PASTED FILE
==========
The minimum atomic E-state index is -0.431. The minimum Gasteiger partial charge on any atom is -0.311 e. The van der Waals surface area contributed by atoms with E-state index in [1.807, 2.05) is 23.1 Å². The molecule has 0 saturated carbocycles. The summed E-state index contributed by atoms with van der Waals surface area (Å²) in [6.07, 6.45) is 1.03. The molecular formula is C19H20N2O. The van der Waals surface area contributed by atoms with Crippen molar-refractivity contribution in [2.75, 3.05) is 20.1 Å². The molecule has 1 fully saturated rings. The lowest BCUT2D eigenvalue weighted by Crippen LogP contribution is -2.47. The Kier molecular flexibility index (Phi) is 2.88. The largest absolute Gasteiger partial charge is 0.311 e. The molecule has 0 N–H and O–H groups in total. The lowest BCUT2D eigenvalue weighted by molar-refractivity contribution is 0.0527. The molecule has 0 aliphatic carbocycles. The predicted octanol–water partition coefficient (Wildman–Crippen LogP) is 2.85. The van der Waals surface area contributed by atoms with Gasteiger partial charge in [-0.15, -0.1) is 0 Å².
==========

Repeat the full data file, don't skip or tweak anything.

The minimum atomic E-state index is -0.431. The minimum Gasteiger partial charge on any atom is -0.311 e. The van der Waals surface area contributed by atoms with E-state index in [1.807, 2.05) is 23.1 Å². The molecule has 0 saturated carbocycles. The summed E-state index contributed by atoms with van der Waals surface area (Å²) in [6.07, 6.45) is 1.03. The molecular formula is C19H20N2O. The van der Waals surface area contributed by atoms with Crippen molar-refractivity contribution in [2.75, 3.05) is 20.1 Å². The molecule has 1 fully saturated rings. The lowest BCUT2D eigenvalue weighted by Crippen LogP contribution is -2.47. The Kier molecular flexibility index (Phi) is 2.88. The largest absolute Gasteiger partial charge is 0.311 e. The molecule has 0 N–H and O–H groups in total. The lowest BCUT2D eigenvalue weighted by molar-refractivity contribution is 0.0527. The molecule has 0 aliphatic carbocycles. The predicted octanol–water partition coefficient (Wildman–Crippen LogP) is 2.85. The van der Waals surface area contributed by atoms with Gasteiger partial charge in [-0.15, -0.1) is 0 Å².